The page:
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The Times, Habeas Corpus, and those Bad Ol’ Terrorists

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The Times continues its faux-reporting over the “controversy” that has erupted over whether we should act like tyrants and keep “terror suspects” in cages indefinitely without trial, or act like decent adults and follow the rule of law. Previously, The Times came out in support of the former option, happily announcing that “Detainees will be Held, but not Tried” – but as the political winds shift, so do does the leading newspaper, which now plumps for the worst aspects of both, much like President Obama. They even invoked the mysterious “experts”, who, apparently, do not include the Supreme Court.

As Jane Mayer expertly analyzed in a recent New Yorker, the Justice Department is now in a state of civil war. One one side, Attorney General Eric Holder, who advocates that “terror suspects” be vetted in a court of law to determine what, if anything, they’re guilty of. He is joined by a majority of our Supreme Court, human-rights activists, and other so-called sympathizers of terrorism. Opposing him stands Rahm Emanuel, the President’s chief of staff, who contends these “enemy combatants” deserve no quarter and should be tried, without evidence, before a “military tribunal” after being held indefinitely (after an interrogation by torture). Joining Mr. Emanual, ironically, is the Tea Party faction, along with “Republicans” in general, all of whom claim that allowing suspects of terrorism a fair trial stands tantamount to treason.

President Obama, as is his wont, has opted for a “middle path”, as The Times reports today. Some detainees, specifically those whom he is sure to convict, will be publicly tried, and the rest will just be held indefinitely because it’s impossible to convict anyone you’ve tortured a confession out of without looking like a butcher.

Granting civilian trials to some “terrorists” and secretly sentencing the others creates a multi-tiered justice system wherein only the suspects for whom conviction is assured will be allowed to go to trial. This is pre-judgment and worse.  It it is a system that does away with even the pretense of caring whether or not these detainees are actually guilty. The government clearly seeks a few nefarious-looking Terrorists to be convicted by a civilian jury – thus proving that “the system works” – and then machinery to convict the rest of the suspects who could not be tried by jury because they were interrogated by torture and their cases would be thrown out (as, indeed, many have already).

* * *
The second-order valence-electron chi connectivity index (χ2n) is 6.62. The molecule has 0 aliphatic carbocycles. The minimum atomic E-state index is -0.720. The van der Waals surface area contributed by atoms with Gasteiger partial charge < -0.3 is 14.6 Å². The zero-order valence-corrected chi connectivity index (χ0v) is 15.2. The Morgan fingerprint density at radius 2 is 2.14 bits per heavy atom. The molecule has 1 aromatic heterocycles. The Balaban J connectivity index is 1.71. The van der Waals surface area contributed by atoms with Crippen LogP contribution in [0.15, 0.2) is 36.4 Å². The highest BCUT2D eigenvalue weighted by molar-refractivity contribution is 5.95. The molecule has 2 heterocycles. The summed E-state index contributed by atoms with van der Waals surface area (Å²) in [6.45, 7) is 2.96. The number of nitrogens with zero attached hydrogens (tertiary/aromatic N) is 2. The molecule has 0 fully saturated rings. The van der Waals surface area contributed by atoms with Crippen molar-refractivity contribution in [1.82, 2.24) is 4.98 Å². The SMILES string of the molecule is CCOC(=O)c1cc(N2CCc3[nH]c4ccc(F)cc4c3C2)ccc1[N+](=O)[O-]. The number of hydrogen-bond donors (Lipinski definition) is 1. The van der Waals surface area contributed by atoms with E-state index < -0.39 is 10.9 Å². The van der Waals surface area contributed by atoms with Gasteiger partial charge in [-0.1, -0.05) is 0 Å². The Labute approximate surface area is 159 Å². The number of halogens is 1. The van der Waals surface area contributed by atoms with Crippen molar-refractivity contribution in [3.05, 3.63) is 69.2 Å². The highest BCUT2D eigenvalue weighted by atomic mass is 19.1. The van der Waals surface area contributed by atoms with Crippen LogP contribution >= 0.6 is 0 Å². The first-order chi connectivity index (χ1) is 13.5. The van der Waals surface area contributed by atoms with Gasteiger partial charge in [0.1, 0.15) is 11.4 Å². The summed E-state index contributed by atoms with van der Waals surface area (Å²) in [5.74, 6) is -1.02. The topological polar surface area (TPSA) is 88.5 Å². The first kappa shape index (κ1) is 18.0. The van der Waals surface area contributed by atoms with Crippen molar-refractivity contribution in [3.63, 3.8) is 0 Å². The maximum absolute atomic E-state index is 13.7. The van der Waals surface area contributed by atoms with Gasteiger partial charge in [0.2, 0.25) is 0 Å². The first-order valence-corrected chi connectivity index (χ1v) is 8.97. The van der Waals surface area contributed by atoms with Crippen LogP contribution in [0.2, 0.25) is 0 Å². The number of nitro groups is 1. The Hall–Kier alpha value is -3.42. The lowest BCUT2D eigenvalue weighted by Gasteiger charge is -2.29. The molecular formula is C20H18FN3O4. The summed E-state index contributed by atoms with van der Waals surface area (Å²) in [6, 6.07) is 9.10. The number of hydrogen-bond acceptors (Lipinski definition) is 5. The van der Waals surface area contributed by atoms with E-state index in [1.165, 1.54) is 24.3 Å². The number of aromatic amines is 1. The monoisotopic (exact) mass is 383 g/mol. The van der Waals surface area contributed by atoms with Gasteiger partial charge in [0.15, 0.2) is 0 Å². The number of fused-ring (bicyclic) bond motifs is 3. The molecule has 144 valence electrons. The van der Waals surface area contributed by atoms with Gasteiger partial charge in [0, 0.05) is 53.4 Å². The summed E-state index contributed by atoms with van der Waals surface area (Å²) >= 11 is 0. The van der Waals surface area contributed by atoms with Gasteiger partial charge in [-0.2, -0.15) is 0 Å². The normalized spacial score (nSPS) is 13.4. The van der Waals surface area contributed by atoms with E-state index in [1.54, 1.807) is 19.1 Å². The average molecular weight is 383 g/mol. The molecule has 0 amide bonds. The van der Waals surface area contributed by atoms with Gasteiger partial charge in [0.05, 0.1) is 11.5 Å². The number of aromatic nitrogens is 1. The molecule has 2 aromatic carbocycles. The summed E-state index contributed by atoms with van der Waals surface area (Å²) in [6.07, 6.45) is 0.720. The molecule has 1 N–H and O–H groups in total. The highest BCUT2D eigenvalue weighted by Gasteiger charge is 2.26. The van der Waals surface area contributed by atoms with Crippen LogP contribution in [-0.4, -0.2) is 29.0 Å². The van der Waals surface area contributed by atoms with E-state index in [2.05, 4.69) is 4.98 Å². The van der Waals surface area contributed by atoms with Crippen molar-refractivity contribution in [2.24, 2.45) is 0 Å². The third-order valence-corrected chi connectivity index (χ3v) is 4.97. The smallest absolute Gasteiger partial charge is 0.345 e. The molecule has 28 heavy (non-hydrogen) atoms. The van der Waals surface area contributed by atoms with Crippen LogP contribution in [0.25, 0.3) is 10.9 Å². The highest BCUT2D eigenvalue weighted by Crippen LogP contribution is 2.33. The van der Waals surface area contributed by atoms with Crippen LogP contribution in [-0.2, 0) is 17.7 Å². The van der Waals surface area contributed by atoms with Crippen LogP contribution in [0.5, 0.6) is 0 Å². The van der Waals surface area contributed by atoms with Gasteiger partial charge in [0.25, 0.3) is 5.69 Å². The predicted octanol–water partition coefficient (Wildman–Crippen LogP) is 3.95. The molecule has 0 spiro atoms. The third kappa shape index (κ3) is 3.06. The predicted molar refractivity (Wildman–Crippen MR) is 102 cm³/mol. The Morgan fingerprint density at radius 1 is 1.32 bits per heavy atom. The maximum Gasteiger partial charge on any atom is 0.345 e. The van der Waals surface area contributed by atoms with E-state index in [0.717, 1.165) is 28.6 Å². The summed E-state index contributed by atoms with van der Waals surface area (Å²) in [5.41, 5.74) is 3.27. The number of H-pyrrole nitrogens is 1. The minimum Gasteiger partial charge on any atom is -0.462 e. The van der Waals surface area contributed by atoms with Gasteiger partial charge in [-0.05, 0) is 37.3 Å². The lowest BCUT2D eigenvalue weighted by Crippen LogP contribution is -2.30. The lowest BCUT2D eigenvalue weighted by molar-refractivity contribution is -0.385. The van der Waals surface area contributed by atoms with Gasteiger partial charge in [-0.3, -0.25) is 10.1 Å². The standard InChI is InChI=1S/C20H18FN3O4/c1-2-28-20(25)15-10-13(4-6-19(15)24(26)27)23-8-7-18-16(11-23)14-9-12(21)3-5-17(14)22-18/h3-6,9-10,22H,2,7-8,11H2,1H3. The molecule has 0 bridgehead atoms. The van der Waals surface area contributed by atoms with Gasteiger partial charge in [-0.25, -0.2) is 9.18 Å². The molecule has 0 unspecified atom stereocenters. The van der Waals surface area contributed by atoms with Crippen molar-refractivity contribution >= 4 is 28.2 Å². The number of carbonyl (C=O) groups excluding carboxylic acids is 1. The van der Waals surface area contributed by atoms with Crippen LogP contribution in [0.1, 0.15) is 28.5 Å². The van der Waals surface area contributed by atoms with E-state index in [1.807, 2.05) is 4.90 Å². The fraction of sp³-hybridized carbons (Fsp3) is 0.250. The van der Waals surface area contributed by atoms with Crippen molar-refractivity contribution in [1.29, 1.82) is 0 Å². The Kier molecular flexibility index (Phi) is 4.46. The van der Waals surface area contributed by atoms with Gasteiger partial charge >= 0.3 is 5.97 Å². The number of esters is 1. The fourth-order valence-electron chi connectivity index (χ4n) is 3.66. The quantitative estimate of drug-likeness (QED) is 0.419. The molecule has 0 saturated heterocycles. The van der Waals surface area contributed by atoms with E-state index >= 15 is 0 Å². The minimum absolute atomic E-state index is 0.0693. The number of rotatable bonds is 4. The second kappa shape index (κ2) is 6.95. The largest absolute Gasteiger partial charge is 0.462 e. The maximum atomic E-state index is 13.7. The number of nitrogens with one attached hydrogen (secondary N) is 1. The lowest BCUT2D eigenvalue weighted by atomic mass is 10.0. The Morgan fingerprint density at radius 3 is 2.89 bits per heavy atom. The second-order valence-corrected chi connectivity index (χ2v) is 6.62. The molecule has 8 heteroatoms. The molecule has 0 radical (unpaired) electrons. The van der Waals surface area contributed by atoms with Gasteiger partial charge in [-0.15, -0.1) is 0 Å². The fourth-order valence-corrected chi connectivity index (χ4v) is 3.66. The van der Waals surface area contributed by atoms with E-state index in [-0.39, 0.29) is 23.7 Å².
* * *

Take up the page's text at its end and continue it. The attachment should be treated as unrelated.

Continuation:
It’s worth remembering that a vast majority of Guantanamo detainees were guilty of nothing more than bad luck. An ex-Bush official is on record saying that most of the people we held there were totally innocent.

But beyond this, The Times completely neglects to mention that these military commissions are illegal. The Supreme court has ruled, in numerous landmark cases, that the whole military commissions process is unconstitutional.  Hamdan v. Rumsfeld effectively nullifies the necessary sections of the Military Commissions Act, and Hamdi v. Rumsfeld restored Habeas Corpus and Sixth Amendment rights (the right to a speedy trial) to detainees.

In fact, the majority opinion of Hamdan states that all detainees be given a “regularly constituted court affording all the judicial guarantees which are recognized as indispensable by civilized peoples“, and clearly states that the commissions system set up in Guantanamo does not fit that requirement.

Any article discussing discussing military commissions has the duty to mention these cases, but since they’re  inconvenient to the prevailing narrative, they become “non-newsworthy”. I’m sure the “experts” they quote (nearly all Bush flunkies) know better.

One hears often from opponents of civil liberties that it’s “borderline criminal” to read a terrorism suspect his rights, that such actions provide “comfort to the enemy”, or as Ms. Palin thundered in her memorable Tea Party speech, that we’re allowing Terrorists who “hate our freedoms” to “lawyer up”. As Scott Brown, Massachusetts Senator and Tea Party darling once remarked: “Some people believe our Constitution exists to grant rights to terrorists who want to harm us. I disagree.”

But of course it is not for this charlatan to decide, but for the Supreme Court, who, unfortunately for Mr. Brown, has consistently ruled in favor of detainee rights. And for the record, the Constitution prescribes the relevant clauses to protect the rights of people who have been accused of a crime but not yet found guilty, much like these so-called “terrorists”. Until convicted in a court of law, these people are, by definition, guilty of nothing.

The reasoning employed by the Palin-Brown faction makes the dangerous assumption that anyone the government accuses of terrorism magically becomes a terrorist. In the warped mind of a Tea Partier, suspicion is proof. This works fine for most people, so long as it’s only brown Arabs with weird squiggly writing whom we lock up in cages with no trial, but the danger of promoting totalitarian practices is that you never quite know against whom they’ll be used next.